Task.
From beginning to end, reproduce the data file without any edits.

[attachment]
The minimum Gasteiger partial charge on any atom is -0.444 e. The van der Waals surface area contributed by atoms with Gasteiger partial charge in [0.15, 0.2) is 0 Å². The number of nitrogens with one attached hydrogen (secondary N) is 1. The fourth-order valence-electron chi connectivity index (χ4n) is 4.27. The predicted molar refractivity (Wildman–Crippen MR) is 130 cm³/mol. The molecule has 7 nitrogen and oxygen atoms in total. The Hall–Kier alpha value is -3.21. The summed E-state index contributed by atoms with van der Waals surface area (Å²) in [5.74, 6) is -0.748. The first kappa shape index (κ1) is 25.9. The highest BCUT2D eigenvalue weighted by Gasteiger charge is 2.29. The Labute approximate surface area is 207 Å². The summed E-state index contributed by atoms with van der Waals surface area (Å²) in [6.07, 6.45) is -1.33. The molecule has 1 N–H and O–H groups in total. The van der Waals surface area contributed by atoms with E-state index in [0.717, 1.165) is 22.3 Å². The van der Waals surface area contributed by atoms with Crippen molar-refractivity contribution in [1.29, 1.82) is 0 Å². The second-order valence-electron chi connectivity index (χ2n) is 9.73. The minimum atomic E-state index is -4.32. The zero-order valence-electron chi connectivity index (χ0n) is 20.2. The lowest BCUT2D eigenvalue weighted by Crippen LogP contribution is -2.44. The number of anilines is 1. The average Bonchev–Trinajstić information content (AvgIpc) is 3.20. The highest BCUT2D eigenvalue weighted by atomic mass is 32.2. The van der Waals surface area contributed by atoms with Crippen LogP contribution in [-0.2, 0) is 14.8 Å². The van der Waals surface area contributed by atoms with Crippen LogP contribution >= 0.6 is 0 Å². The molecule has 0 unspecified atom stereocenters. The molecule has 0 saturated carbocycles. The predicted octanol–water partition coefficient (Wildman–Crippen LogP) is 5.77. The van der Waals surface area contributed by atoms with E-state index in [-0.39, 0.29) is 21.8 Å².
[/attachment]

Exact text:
The minimum Gasteiger partial charge on any atom is -0.444 e. The van der Waals surface area contributed by atoms with Gasteiger partial charge in [0.15, 0.2) is 0 Å². The number of nitrogens with one attached hydrogen (secondary N) is 1. The fourth-order valence-electron chi connectivity index (χ4n) is 4.27. The predicted molar refractivity (Wildman–Crippen MR) is 130 cm³/mol. The molecule has 7 nitrogen and oxygen atoms in total. The Hall–Kier alpha value is -3.21. The summed E-state index contributed by atoms with van der Waals surface area (Å²) in [5.74, 6) is -0.748. The first kappa shape index (κ1) is 25.9. The highest BCUT2D eigenvalue weighted by Gasteiger charge is 2.29. The Labute approximate surface area is 207 Å². The summed E-state index contributed by atoms with van der Waals surface area (Å²) in [6.07, 6.45) is -1.33. The molecule has 1 N–H and O–H groups in total. The van der Waals surface area contributed by atoms with E-state index in [0.717, 1.165) is 22.3 Å². The van der Waals surface area contributed by atoms with Crippen molar-refractivity contribution in [1.29, 1.82) is 0 Å². The second-order valence-electron chi connectivity index (χ2n) is 9.73. The minimum atomic E-state index is -4.32. The zero-order valence-electron chi connectivity index (χ0n) is 20.2. The lowest BCUT2D eigenvalue weighted by Crippen LogP contribution is -2.44. The number of anilines is 1. The average Bonchev–Trinajstić information content (AvgIpc) is 3.20. The highest BCUT2D eigenvalue weighted by atomic mass is 32.2. The van der Waals surface area contributed by atoms with Crippen LogP contribution in [-0.2, 0) is 14.8 Å². The van der Waals surface area contributed by atoms with Crippen LogP contribution >= 0.6 is 0 Å². The molecule has 0 unspecified atom stereocenters. The molecule has 0 saturated carbocycles. The predicted octanol–water partition coefficient (Wildman–Crippen LogP) is 5.77. The van der Waals surface area contributed by atoms with E-state index in [-0.39, 0.29) is 21.8 Å².